The U.S. Supreme Court Grants Cert to Decide Whether the Fair Housing Act Allows for Disparate Impact Claims in Township of Mount Holly v. Mt. Holly Gardens Citizens in Action, Inc.

On June 17, 2013, the U.S. Supreme Court granted a petition for certiorari in a case that will decide whether “disparate impact” liability — liability based solely on a practice’s alleged discriminatory effect, though the actor had no intent to discriminate — can be imposed under the Fair Housing Act. The Court took the case despite urging from the federal government to decline it. The Court appears poised to reject disparate impact liability.

This is not the first time the Court has granted review in a case raising the viability of disparate impact claims un- der the Fair Housing Act. The last time the Court took the issue, the petitioner withdrew the case prior to argument. There is some evidence that officials in the U.S. Department of Justice may have encouraged that decision in order to prevent the Court from ruling. It remains to be seen whether a similar outcome will occur here.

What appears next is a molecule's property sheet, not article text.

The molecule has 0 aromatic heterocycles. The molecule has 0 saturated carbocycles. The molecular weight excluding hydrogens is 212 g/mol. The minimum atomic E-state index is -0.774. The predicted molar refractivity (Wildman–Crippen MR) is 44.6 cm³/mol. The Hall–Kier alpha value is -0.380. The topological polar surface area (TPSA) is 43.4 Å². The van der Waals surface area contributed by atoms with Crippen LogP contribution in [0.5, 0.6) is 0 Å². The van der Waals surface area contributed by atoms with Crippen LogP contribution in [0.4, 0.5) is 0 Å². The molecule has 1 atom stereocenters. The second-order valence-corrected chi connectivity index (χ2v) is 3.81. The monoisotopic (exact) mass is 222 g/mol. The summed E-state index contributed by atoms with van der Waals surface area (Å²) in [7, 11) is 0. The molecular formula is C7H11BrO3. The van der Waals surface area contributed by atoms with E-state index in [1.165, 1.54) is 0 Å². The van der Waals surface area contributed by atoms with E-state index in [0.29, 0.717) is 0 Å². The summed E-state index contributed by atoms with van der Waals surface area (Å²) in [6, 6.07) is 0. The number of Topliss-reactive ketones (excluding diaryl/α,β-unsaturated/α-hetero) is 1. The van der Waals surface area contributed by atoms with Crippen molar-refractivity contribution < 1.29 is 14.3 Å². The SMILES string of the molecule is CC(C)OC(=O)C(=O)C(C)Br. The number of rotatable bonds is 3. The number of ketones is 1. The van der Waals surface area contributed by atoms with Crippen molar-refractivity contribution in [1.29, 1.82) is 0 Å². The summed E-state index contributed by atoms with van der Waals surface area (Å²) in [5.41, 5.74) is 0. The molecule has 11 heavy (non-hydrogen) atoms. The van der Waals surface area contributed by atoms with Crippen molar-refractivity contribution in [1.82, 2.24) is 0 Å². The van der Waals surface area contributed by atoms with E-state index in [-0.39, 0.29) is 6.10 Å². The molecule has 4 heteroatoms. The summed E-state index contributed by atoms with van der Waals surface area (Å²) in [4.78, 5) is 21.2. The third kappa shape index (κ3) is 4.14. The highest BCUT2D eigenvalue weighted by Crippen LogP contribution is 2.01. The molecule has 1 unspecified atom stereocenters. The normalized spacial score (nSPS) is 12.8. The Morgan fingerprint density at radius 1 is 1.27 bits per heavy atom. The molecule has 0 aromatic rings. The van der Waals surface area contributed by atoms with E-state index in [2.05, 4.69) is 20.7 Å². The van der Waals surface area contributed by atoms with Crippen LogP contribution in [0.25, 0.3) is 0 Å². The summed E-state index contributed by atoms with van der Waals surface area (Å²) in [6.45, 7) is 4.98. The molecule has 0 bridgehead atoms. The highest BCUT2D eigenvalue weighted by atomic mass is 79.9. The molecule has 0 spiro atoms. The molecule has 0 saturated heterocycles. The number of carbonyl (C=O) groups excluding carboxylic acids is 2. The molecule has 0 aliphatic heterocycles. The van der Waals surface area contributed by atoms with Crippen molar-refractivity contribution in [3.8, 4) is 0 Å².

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Topics:  Certiorari, Discrimination, Discriminatory Effects Rule, Disparate Impact, FHA, HUD, Racial Discrimination, SCOTUS

Published In: Civil Procedure Updates, Civil Rights Updates, Residential Real Estate Updates, Zoning, Planning & Land Use Updates

DISCLAIMER: Because of the generality of this update, the information provided herein may not be applicable in all situations and should not be acted upon without specific legal advice based on particular situations.

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